Seriously, This Feeder is the Greatest Thing…

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Anyone who knows me also knows that my goats are my life. If you want an indication of how my life is going, ask me how my goats are. When they are well, life is good. When they are sick or having problems, things are less rosy. So anything that helps keep my goats healthy also improves my life in general.

I had a specific goal in mind when I set out to acquire a feeder from Advantage Feeders – to resolve the annual issue of newly-kidded does going off their feed and becoming unwell due to the compounding effects of kidding, milking and insufficient feed intake. Kidding time is stressful enough without having to worry about does who turn their noses up at their feed, or get acidosis or scours post-kidding or succumb to worm burdens due to the huge drain on their physical resources.

Saving time, reducing waste and saving money were handy side-effects. I just wanted a way to ease my does through that transition from pregnant to milking, keep them eating and keep them happy and healthy. I rationalised that to save one doe or one kid per year, or even just avoid some of the inevitable vet bills, would give me value from the feeder purchase.

The feeder did all these things. And so much more.

The premise of the three-way feed restriction system employed and created by Advantage Feeders is that consumption is limited by the amount of feed the animal can get to stick to its tongue before it runs of saliva and has to take a break from eating and let the saliva build up again. The amount the animal can eat in a session is limited by the two adjusters and the Adjuster Guard, which control the amount of individual grains or pellets the animal can access in any one mouthful of feed.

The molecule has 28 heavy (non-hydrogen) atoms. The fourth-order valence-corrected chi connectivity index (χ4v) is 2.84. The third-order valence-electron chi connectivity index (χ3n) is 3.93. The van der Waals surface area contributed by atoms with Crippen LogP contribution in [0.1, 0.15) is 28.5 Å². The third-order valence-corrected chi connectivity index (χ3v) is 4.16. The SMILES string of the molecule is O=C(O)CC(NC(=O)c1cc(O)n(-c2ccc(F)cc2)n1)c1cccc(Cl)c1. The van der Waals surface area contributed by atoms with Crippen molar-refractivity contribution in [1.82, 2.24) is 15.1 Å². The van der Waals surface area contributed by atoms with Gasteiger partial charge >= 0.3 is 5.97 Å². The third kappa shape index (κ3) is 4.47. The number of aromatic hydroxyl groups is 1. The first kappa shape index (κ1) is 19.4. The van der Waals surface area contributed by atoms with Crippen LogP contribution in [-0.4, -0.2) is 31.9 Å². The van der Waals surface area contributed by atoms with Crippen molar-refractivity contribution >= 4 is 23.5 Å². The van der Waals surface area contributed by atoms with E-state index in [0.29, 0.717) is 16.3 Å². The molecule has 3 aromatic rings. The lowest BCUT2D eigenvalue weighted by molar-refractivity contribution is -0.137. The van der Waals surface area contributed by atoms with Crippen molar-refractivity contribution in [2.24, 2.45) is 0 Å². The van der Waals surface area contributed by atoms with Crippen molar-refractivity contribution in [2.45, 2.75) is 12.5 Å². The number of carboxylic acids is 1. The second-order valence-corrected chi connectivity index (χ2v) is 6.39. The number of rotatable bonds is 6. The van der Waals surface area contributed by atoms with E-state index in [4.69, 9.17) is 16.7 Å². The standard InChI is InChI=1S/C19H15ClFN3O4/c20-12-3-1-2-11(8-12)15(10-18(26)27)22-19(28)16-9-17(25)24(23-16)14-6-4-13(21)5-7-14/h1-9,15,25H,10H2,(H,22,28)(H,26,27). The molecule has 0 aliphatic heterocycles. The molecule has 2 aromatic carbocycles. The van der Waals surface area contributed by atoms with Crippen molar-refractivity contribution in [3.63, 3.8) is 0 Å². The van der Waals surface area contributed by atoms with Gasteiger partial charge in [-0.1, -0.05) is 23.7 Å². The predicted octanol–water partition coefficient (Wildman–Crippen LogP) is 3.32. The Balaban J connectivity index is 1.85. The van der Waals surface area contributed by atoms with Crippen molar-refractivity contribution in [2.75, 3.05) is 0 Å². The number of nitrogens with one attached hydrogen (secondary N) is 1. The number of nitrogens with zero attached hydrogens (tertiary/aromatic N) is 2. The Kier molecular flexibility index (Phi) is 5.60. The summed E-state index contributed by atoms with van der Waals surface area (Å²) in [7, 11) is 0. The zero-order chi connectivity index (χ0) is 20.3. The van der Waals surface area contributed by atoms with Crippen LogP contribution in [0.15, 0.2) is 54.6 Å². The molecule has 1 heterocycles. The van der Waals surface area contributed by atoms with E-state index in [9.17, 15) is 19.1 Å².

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Imagine eating crackers – you don’t get through many before you need a drink. Now imagine if you had to pick up little bits of cracker with your tongue, and could only lick a few bits at a time in order to pick them up. Before long you would run out of saliva and the cracker pieces wouldn’t stick to your tongue any more.  You would go and do something else and get back to eating crackers later.

In a ruminant, this ‘little and often’ style of feeding is the sort of thing these highly-efficient systems of digestion evolved to thrive on. Feeding every couple of days, or even twice a day, is not good for the rumen and its community of microbes that convert what the animal eats into digestible nutrients. The rumen works best when the optimal pH level is maintained. Under these conditions the animal feels well, has a good appetite, and makes the most of the food it consumes.

The feeder itself doubles as bulk storage. There is no moving of feed from storage vessels to feed bins for the stock to then eat. This saves time. Having feed constantly available makes the animals much more relaxed – there is no feeding frenzy to deal with, no shy or anxious animals, everyone gets their fair share.

The feed is kept clean, dry and fresh in the feeder.  This reduces waste, which in turn saves money. I suspect that it also reduces the amount of worm larva the animals ingest, and I certainly had less trouble with internal parasites last winter than in previous years. Buying feed in bulk rather than by the bag is also a huge money-saver for the smallholder like myself. I am currently saving $300 per month on grain by buying in bulk. I buy grain every 4-5 weeks, where buying by the bag had me in at the produce store at least twice a week. More time savings.

But my observations in the behaviour, health and development of my stock go way beyond the basic economic benefits.  Animals who know where their next meal is coming from are much more content and relaxed. There is less competition, less bullying. Even the littlest members of the group get plenty of opportunity to feed. Dams are less cranky and possessive of their offspring, the group is more like a village than a series of separate nuclear families. Everyone is more tolerant and gets along better. This makes my life a lot easier and safer.